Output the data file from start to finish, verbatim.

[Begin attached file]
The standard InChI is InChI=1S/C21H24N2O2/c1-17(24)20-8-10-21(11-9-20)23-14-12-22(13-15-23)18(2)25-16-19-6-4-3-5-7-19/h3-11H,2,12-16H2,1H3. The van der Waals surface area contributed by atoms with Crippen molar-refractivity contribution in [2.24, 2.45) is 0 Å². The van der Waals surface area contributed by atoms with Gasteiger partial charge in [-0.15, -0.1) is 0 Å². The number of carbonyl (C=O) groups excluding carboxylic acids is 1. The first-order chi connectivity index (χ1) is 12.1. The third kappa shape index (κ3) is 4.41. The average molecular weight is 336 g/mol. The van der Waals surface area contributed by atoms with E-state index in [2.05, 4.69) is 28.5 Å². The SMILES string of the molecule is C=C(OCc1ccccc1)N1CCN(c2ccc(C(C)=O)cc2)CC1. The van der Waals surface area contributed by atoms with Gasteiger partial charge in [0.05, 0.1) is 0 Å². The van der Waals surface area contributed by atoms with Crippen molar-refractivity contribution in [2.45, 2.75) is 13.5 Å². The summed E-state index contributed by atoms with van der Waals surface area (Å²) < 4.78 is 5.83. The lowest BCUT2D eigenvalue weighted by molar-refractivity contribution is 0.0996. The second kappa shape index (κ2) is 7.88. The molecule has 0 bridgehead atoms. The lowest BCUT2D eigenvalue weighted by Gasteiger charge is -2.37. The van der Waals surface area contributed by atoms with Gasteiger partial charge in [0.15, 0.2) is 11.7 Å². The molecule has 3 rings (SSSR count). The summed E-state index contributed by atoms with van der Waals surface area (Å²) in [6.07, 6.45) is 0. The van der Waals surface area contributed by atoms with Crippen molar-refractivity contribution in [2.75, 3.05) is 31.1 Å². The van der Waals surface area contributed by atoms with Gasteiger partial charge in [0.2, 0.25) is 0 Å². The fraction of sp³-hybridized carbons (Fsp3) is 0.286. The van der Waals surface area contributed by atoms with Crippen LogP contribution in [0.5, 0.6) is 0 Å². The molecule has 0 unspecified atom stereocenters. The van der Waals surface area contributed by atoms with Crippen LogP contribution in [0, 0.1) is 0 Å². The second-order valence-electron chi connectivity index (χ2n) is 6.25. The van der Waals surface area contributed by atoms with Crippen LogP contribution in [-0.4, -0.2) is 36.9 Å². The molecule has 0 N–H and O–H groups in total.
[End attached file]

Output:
The standard InChI is InChI=1S/C21H24N2O2/c1-17(24)20-8-10-21(11-9-20)23-14-12-22(13-15-23)18(2)25-16-19-6-4-3-5-7-19/h3-11H,2,12-16H2,1H3. The van der Waals surface area contributed by atoms with Crippen molar-refractivity contribution in [2.24, 2.45) is 0 Å². The van der Waals surface area contributed by atoms with Gasteiger partial charge in [-0.15, -0.1) is 0 Å². The number of carbonyl (C=O) groups excluding carboxylic acids is 1. The first-order chi connectivity index (χ1) is 12.1. The third kappa shape index (κ3) is 4.41. The average molecular weight is 336 g/mol. The van der Waals surface area contributed by atoms with E-state index in [2.05, 4.69) is 28.5 Å². The SMILES string of the molecule is C=C(OCc1ccccc1)N1CCN(c2ccc(C(C)=O)cc2)CC1. The van der Waals surface area contributed by atoms with Gasteiger partial charge in [0.05, 0.1) is 0 Å². The van der Waals surface area contributed by atoms with Crippen molar-refractivity contribution in [2.45, 2.75) is 13.5 Å². The summed E-state index contributed by atoms with van der Waals surface area (Å²) < 4.78 is 5.83. The lowest BCUT2D eigenvalue weighted by molar-refractivity contribution is 0.0996. The second kappa shape index (κ2) is 7.88. The molecule has 0 bridgehead atoms. The lowest BCUT2D eigenvalue weighted by Gasteiger charge is -2.37. The van der Waals surface area contributed by atoms with Gasteiger partial charge in [0.15, 0.2) is 11.7 Å². The molecule has 3 rings (SSSR count). The summed E-state index contributed by atoms with van der Waals surface area (Å²) in [6.07, 6.45) is 0. The van der Waals surface area contributed by atoms with Crippen molar-refractivity contribution in [2.75, 3.05) is 31.1 Å². The van der Waals surface area contributed by atoms with Gasteiger partial charge in [0.2, 0.25) is 0 Å². The fraction of sp³-hybridized carbons (Fsp3) is 0.286. The van der Waals surface area contributed by atoms with Crippen LogP contribution in [0.5, 0.6) is 0 Å². The molecule has 0 unspecified atom stereocenters. The van der Waals surface area contributed by atoms with Crippen LogP contribution in [0, 0.1) is 0 Å². The second-order valence-electron chi connectivity index (χ2n) is 6.25. The van der Waals surface area contributed by atoms with Crippen LogP contribution in [-0.4, -0.2) is 36.9 Å². The molecule has 0 N–H and O–H groups in total.